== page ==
Cube and Splice director Vincenzo Natali has signed on to direct the pilot for Syfy's reboot of the comedic sci-fi/horror series Tremors. Kevin Bacon is returning to play an older and drunker version of his Tremors film character Valentine McKee, a small-town handyman who finds himself doing battle with giant underground monsters.
Released in 1990, the original Tremors film was a throwback to enjoyable old-school monster movies like Jaws and The Blob. The premise involving a small desert town in Nevada suddenly being beset by gigantic, toothy worm monsters from deep beneath the earth was straightforward and silly, but the writing had a certain wit and the engaging cast really brought the story to life. The film became a cult success and spawned multiple sequels of slowly-diminishing quality (all starring original film hold-over Michael Gross) as well as a short-lived 2003 TV series.
Now Syfy is hoping to reboot Tremors with a new series that brings back original film star Kevin Bacon (who also gets a producer credit), and (via Deadline) they've tapped director Natali to helm the pilot from a script by Andrew Miller (who is also acting as showrunner). Blumhouse and Universal Cable Prods are producing. Movie series stalwart Michael Gross is reportedly not returning for this new small-screen version.
Natali seems like a strong choice to helm the Tremors pilot, with his long and solid resume of horror-related properties of both the big-and-small screen variety. Natali first burst on the scene in 1997 with his cult science-fiction film Cube and then made waves in 2010 with the cloning-themed horror film Splice, starring Adrien Brody and Sarah Polley. Natali's long list of TV credits includes episodes of Hannibal, The Returned, Orphan Black, Wayward Pines, Luke Cage, Westworld, The Strain and American Gods.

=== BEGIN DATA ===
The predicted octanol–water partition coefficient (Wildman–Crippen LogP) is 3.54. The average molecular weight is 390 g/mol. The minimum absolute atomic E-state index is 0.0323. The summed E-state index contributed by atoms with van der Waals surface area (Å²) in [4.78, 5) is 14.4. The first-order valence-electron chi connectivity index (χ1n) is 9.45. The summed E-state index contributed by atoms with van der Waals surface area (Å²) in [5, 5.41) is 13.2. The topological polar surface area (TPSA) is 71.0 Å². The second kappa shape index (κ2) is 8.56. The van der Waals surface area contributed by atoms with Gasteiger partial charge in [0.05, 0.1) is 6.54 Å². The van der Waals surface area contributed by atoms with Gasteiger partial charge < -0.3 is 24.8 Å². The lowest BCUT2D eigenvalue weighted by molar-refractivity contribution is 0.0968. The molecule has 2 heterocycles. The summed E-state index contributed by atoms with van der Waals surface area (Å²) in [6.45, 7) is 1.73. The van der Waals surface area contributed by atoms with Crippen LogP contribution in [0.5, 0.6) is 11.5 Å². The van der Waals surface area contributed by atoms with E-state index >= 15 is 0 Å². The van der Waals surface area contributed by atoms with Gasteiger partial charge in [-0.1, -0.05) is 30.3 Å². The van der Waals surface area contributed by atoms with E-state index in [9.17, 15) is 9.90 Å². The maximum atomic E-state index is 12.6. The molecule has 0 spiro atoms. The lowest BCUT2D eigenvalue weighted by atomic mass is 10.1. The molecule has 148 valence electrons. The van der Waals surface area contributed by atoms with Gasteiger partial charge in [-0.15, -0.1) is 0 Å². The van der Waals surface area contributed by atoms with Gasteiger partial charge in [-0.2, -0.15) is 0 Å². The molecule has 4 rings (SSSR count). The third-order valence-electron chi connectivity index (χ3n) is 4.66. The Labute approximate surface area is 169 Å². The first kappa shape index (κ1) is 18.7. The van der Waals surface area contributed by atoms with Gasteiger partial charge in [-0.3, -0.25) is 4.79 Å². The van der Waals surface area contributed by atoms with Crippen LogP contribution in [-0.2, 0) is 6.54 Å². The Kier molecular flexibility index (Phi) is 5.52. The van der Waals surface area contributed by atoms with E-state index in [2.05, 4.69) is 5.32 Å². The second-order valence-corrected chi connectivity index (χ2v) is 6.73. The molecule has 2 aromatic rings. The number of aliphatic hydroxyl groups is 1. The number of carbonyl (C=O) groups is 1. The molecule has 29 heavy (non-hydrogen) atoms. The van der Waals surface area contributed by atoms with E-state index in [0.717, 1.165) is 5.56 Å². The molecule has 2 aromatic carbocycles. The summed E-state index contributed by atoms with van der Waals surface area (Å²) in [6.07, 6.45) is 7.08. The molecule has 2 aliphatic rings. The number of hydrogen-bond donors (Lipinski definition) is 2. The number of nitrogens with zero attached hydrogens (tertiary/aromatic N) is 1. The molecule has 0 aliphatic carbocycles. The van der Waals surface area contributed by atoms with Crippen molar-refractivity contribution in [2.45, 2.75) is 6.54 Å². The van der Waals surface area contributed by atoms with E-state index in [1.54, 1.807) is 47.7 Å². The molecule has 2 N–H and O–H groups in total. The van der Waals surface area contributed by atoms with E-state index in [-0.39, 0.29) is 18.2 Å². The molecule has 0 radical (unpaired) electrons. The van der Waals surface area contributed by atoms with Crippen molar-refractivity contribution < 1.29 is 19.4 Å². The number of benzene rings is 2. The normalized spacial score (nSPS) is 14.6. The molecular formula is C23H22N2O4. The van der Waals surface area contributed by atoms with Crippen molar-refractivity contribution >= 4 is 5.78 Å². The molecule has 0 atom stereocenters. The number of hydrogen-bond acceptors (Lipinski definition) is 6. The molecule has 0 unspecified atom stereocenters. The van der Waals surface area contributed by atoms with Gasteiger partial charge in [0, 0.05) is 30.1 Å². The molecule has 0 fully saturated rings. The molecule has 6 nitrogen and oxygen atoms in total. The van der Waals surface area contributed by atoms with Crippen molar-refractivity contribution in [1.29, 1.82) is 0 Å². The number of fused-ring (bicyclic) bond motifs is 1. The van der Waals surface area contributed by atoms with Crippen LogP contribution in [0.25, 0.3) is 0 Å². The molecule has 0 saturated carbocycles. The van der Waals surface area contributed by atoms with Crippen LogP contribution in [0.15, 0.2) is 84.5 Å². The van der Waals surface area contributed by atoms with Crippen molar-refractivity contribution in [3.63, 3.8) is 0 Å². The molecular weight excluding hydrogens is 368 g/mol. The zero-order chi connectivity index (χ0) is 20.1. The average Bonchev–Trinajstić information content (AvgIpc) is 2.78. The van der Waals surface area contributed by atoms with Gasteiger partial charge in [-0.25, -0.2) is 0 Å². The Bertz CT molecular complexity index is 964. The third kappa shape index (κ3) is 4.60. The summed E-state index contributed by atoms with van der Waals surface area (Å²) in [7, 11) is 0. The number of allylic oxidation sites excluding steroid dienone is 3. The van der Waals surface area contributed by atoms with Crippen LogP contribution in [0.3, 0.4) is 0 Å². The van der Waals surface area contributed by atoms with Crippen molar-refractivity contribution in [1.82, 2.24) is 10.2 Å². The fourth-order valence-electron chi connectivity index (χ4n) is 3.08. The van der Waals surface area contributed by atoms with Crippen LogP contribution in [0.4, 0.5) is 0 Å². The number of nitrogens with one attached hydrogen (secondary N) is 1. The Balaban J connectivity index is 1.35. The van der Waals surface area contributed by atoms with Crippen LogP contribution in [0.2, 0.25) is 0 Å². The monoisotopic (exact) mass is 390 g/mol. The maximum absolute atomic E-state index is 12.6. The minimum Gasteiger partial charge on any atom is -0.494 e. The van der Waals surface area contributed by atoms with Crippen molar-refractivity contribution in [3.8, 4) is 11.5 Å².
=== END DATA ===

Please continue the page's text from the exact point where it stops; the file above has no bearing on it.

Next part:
Tremors star and producer Kevin Bacon said in a recent interview that he hopes the pilot leads to an 8-episode run. In the new Tremors incarnation, Bacon's Valentine McKee has become an old alcoholic with lingering hero delusions he must overcome in order to once again save Perfection, Nevada from the horrifying Graboids.
One of the charming things about the original Tremors Graboids was that they were created completely via practical effects, and the new series would do well to go down this road too, assuming the budget allows for it. The sequels have become dumb schlock but the first Tremors had a genuine style and a fun sense of humor that helped distinguish it from other standard monsters-menacing-small-town horror movies. With any luck, the new series will be able to capture some of the spirit of the original film.
The Tremors TV show doesn't have an official premiere date yet. We will let you know when that changes.
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